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Record a Family Medical History

Share important medical information to keep your kids healthy.

Take a family health history and improve your child’s medical future.

When families gather, it’s almost a sport to identify which child inherited Aunt Lauren’s blue eyes or Grandpa Burt’s double dimples. But more gets bequeathed through bloodlines than mere physical traits. It’s entirely possible that the cooed-over dimpled, blue-eyed child also shares Uncle Bob’s tendency toward high blood pressure or Great-Grandma Helen’s genes for type 1 diabetes.

Because familial links to possible health issues are passed on from one generation to the next, in order to help identify disease patterns it’s crucial that parents record their families’ health history. An ideal time to compile that information is when extended family members are already scheduled to get together — Thanksgiving Day, also recognized by the U.S. Department of Health and Human Services as Family History Day.

According to the Centers for Disease Control, 96% of Americans believe family history is important to health, yet only about 30% have tried to collect this information.

So before you carve the turkey this November 28, start a new family tradition: Survey your relatives about their own medical histories and also those of kin not in attendance, filling in as many blanks as possible. Here’s how to go about it.

Make a family tree

1. Begin with what you know. Write down your child’s name and list close relatives from both sides of the family. Include parents, siblings, grandparents, aunts, uncles, cousins. . . . Try to go back three generations.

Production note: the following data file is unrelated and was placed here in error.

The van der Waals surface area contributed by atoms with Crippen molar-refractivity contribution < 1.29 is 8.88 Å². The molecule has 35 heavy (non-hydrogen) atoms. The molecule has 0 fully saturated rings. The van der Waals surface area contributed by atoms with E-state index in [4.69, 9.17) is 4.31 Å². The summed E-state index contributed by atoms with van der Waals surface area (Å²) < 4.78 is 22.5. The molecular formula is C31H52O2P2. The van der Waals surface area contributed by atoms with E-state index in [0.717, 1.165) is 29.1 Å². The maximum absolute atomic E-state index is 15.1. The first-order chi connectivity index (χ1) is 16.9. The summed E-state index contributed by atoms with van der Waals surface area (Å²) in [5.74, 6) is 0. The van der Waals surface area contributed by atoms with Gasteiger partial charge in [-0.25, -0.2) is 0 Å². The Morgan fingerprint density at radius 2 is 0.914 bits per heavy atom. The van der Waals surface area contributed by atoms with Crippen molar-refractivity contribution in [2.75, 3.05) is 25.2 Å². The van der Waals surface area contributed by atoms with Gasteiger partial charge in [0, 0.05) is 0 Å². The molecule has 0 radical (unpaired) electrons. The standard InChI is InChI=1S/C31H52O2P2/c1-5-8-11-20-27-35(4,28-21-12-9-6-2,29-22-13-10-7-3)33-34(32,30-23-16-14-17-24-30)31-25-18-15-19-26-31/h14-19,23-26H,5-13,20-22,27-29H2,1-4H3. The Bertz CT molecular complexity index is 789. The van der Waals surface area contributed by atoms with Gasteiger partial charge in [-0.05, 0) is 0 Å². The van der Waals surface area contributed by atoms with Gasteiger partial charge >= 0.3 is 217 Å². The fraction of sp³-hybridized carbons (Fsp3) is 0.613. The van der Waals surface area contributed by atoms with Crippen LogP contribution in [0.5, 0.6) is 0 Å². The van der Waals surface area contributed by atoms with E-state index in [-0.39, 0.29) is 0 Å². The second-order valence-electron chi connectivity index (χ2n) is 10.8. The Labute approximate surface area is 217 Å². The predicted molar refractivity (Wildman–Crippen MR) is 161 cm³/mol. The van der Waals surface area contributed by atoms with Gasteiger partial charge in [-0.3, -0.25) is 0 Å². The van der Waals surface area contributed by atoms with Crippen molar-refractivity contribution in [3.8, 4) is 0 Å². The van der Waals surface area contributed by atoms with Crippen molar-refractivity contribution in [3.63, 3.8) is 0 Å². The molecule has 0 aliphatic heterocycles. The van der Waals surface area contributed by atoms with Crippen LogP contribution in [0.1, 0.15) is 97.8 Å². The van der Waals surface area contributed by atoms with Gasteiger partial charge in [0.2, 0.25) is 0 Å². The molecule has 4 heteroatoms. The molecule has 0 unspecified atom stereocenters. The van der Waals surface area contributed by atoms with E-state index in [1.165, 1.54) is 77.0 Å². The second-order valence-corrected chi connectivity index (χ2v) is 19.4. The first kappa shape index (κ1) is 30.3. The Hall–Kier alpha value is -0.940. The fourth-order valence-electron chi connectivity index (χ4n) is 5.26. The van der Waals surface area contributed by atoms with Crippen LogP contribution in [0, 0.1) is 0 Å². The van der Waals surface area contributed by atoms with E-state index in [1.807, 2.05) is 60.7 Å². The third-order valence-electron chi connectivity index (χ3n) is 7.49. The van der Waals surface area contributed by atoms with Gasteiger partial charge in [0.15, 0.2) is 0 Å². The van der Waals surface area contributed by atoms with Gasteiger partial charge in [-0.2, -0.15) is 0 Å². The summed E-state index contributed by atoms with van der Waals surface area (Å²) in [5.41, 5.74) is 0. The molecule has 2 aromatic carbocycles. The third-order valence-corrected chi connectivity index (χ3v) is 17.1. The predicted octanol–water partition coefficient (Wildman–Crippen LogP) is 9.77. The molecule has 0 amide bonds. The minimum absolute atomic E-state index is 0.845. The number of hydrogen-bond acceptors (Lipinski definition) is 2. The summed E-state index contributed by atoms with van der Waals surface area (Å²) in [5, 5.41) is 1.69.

Put medical information in the family tree

2. Gather as much information about the medical problems each relative has encountered. Important information to collect includes:

  • Medical conditions and diseases — everything from cancer, hemophilia and heart disease to depression, learning disabilities and miscarriages. Note the person’s age when diagnosed.
  • Ethnicity — some diseases are closely linked to race.
  • Lifestyle habits — smoking, drinking, exercise frequency, diet, etc. Include the medical history of as many deceased relatives as possible, noting the cause of death as well as their age when they died.

Though family gatherings are a great opportunity to speak with many people in a single swoop, some relatives may prefer to talk about medical matters in private. Be considerate in your quest for answers and decide the best way to approach each family member.

Record the medical information at Hhs.gov 

3. Once you’ve compiled health information on each person, you’re ready to record the data: Either diagram it on a medical family tree printout (click “My Family Health Portrait Tool” and “Printable Versions” at Hhs.gov/familyhistory) or enter the data digitally by following the prompts at Familyhistory.hhs.gov.

This secure, personal Web-based program allows you to save your health history to your computer and distribute it to other family members.

Give your pediatrician the family health history

4. Share the completed health history with your child’s pediatrician. He will review it to detect medical patterns or early warning signs and determine if preventive screenings are needed. Update it each year to keep in sync with your child’s annual well visit.

Review your family health history

5. Remember to review the health history every couple of years and revise it as things change, disseminating the data to the entire extended brood. Doing so is an important step toward securing a long, healthy future for your child.

Freelance writer Deanne Haines is a mother of three: Two got her brown eyes; one inherited his dad’s poor eyesight.

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